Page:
Galveston Island: A Birder’s Paradise on the Gulf Coast

Birds of Galveston Island.

Galveston Island is located along the Texas Gulf Coast, about 50 miles from downtown Houston. The island is a popular tourist attraction for many reasons, including deep sea fishing, Moody Gardens, historic architecture, and the infinite seawall. However, many photographers and wildlife lovers visit this coastal city to see the birds of Galveston Island.

Galveston is nearly 30 miles long and encompasses a vast area. As a result, there are numerous places for birdwatching and wildlife photography. Due to its close proximity to the ocean, more than 500 bird species can be spotted on the island throughout the year. A handful of commonly spotted species include belted kingfishers, ospreys, roseate spoonbills, sandhill cranes, snowy egrets, and white-tailed kites.

Birds of Galveston Island

There are dozens of birdwatching destinations on Galveston Island. A few of the most popular birding locations include Galveston Island State Park and Lafitte’s Cove Nature Preserve. Believe it or not, several random roads provide birders with some of the best opportunities to see the birds of Galveston Island. American kestrels, belted kingfishers, and roseate spoonbills commonly congregate near 11 Mile Road, Settegast Road, Sportsman Road, and Stewart Road. Continue reading for more information about these great birdwatching destinations.

Galveston Island State Park

Galveston Island State Park is one of the best places to see kites and seahawks on the island. Birdwatchers commonly spot ospreys and white-tailed kites near the park’s entrance. Both raptor species hunt in the area. After catching fish, ospreys often resort to the telephone poles near the park’s entrance to devour their freshly caught meal. White-tailed kites, on the other hand, frequently hover over the fields near the entrance looking for small rodents.

Osprey standing on a telephone pole in Texas.

The Texas Parks and Wildlife Department manages Galveston Island State Park. Therefore, the park charges a daily entrance fee of $5 for each visitor who’s 13 years of age or older. If you’re a frequent visitor to state parks, you can purchase an annual Texas State Park Pass for $70. The pass grants you and your guests access to all 89 Texas State Parks for an entire year.

White-tailed kite resting on a telephone wire in Texas.

Lafitte’s Cove Nature Preserve

Another excellent birding destination on the island is Lafitte’s Cove Nature Preserve. The nature preserve is located on the west end of the island along Stewart Road. Since it’s located in a neighborhood, passersby often overlook the bird sanctuary.

Even though it’s located in an unusual spot, the preserve offers some of the best birdwatching on the island. The nature preserve has a boardwalk, which gives visitors the opportunity to get up close and personal with wildlife. Frequent sightings include the bufflehead, green-winged teal, roseate spoonbill, and white ibis.

Male bufflehead swimming in a pond at Laffite's Cove Nature Society.

Random Roads

Finally, random roads are another great place to see the birds of Galveston Island. There are several roads on the west end of the island that provide opportunities for birdwatching and wildlife photography. Four of the best roads for birdwatching include 11 Mile Road, Settegast Road, Sportsman Road, and Stewart Road. Common sightings along these roads include American kestrels, roseate spoonbills, and sandhill cranes.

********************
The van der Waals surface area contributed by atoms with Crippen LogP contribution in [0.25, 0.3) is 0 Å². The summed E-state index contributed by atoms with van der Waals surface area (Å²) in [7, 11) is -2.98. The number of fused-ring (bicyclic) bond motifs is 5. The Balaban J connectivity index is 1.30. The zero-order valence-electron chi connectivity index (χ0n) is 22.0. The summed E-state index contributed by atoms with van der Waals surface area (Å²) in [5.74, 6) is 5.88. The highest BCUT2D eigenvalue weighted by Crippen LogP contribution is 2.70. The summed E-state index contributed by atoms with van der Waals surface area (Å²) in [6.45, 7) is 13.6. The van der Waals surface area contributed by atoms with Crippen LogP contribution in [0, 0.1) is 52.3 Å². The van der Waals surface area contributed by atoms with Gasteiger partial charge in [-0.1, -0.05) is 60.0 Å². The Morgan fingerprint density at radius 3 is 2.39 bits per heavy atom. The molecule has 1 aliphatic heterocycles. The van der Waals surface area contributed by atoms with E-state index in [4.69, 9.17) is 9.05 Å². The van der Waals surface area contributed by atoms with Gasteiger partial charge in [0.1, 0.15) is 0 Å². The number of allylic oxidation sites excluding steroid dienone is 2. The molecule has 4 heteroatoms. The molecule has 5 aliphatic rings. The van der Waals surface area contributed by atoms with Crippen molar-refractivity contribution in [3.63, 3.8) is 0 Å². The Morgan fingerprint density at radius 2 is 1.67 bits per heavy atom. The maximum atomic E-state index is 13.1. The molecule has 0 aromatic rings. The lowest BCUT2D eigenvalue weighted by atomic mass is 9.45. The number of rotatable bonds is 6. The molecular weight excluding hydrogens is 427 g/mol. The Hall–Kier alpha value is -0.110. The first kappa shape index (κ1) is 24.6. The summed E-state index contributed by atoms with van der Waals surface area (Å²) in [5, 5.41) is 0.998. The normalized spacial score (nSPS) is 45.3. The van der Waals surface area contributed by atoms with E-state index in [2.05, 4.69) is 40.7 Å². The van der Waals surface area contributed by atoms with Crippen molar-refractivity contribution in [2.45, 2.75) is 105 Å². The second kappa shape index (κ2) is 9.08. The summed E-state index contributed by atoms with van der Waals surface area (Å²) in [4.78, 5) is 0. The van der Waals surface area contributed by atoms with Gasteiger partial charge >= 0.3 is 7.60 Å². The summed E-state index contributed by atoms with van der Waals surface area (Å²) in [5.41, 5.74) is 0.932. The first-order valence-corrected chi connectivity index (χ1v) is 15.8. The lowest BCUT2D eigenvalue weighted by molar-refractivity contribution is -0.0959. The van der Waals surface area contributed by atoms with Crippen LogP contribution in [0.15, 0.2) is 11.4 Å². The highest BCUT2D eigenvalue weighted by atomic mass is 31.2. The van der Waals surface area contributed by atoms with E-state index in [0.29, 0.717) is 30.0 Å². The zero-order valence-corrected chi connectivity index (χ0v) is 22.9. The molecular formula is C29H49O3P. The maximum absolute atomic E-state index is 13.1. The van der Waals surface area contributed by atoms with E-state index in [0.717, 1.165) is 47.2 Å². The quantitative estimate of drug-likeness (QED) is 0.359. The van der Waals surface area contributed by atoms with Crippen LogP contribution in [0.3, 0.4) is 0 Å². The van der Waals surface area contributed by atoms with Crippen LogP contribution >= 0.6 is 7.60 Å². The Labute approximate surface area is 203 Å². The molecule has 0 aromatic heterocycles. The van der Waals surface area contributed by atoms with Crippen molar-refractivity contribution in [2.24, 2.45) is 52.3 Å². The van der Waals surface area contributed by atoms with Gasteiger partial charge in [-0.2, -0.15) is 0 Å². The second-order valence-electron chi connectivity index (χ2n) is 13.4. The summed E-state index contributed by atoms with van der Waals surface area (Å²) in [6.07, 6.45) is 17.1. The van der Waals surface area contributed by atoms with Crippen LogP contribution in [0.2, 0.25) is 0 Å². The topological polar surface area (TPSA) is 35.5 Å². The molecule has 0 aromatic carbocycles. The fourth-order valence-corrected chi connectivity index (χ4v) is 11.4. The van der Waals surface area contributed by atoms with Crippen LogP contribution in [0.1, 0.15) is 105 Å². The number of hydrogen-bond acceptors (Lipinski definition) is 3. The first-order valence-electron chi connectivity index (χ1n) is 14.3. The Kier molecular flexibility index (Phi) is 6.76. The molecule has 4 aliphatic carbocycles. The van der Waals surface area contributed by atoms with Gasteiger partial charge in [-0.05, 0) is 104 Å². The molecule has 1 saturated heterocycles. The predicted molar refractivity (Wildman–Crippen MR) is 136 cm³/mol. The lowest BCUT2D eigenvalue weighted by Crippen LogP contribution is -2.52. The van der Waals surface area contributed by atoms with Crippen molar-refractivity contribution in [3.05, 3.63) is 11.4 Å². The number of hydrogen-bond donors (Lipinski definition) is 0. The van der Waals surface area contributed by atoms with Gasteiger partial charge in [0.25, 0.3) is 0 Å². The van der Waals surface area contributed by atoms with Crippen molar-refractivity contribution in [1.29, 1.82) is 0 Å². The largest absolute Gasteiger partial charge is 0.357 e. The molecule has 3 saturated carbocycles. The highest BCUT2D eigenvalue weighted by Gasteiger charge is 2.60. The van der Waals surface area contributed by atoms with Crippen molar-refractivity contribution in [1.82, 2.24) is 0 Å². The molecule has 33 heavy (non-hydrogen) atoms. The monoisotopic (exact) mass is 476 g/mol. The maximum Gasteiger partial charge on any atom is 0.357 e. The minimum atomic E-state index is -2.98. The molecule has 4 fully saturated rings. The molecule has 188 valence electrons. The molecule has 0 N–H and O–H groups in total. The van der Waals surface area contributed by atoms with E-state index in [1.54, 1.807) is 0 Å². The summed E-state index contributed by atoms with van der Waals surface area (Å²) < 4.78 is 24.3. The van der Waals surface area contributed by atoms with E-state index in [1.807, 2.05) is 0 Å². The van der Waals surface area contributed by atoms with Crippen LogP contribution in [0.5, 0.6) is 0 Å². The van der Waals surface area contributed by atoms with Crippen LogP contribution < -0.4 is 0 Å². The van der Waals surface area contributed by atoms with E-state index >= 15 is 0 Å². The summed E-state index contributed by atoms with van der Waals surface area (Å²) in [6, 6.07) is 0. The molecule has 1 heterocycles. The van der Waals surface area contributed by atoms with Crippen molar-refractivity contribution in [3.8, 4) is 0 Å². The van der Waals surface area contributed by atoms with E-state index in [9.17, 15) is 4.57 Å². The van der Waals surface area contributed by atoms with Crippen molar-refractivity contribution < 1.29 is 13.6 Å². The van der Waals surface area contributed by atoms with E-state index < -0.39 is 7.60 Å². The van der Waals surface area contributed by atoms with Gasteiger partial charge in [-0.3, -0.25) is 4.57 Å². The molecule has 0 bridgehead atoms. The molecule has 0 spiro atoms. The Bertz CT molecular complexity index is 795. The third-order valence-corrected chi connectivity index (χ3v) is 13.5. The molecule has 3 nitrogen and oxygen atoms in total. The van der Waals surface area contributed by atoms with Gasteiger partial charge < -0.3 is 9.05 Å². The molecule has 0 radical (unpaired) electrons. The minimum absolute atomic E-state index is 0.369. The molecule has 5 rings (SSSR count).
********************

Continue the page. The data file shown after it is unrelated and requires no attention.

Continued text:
Sandhill crane featured in Galveston Island photos by Sara Turbyfill.

Edward and Helen Oppenheimer Bird Observatory is located near the corner of Settegast Road and Stewart Road. A short path leads visitors from the parking lot to a wildlife observation blind. The blind gives visitors the opportunity to observe birds and other wildlife from a safe distance without disturbing Mother Nature. Frequent sightings include American coots, ducks, and white ibises.

This bird observatory is located on land managed by Artist Boat. Artist Boat is a non-profit organization that’s striving to preserve and restore roughly 1,400 acres on Galveston Island.

American kestrel featured in birds of Galveston Island by Sara Turbyfill.

Although some of these locations are secluded, it’s important to note that all roads are lightly trafficked. If you decide to check out any of these birdwatching spots, be sure to pull your vehicle out of the way of traffic and refrain from walking in the middle of the road. Safety is always the number one priority!

Roseate spoonbill featured in birds of Galveston Island photos by Sara Turbyfill.

Visit Galveston Island

In conclusion, Galveston Island is a magical place filled with hundreds of bird species. Whether you’re a bird enthusiast or not, the island offers activities for all. Visitors from around the world come to the island to admire the historic architecture, board cruise ships to foreign countries, enjoy birdwatching, photograph wildlife, and stroll along the beach. Whatever your interests might be, Galveston has something for everyone to enjoy.

If you’re a true bird nerd, however, Galveston is commonly referred to as a birder’s paradise. Nearly 500 species of birds live on the island throughout the year. There’s even an entire festival dedicated to birdwatchers. FeatherFest is an annual event that occurs on the island every April. The festival is filled with birdwatching activities, educational programs, and nature photography field trips. For more information about birdwatching in Galveston, check out the resources below.

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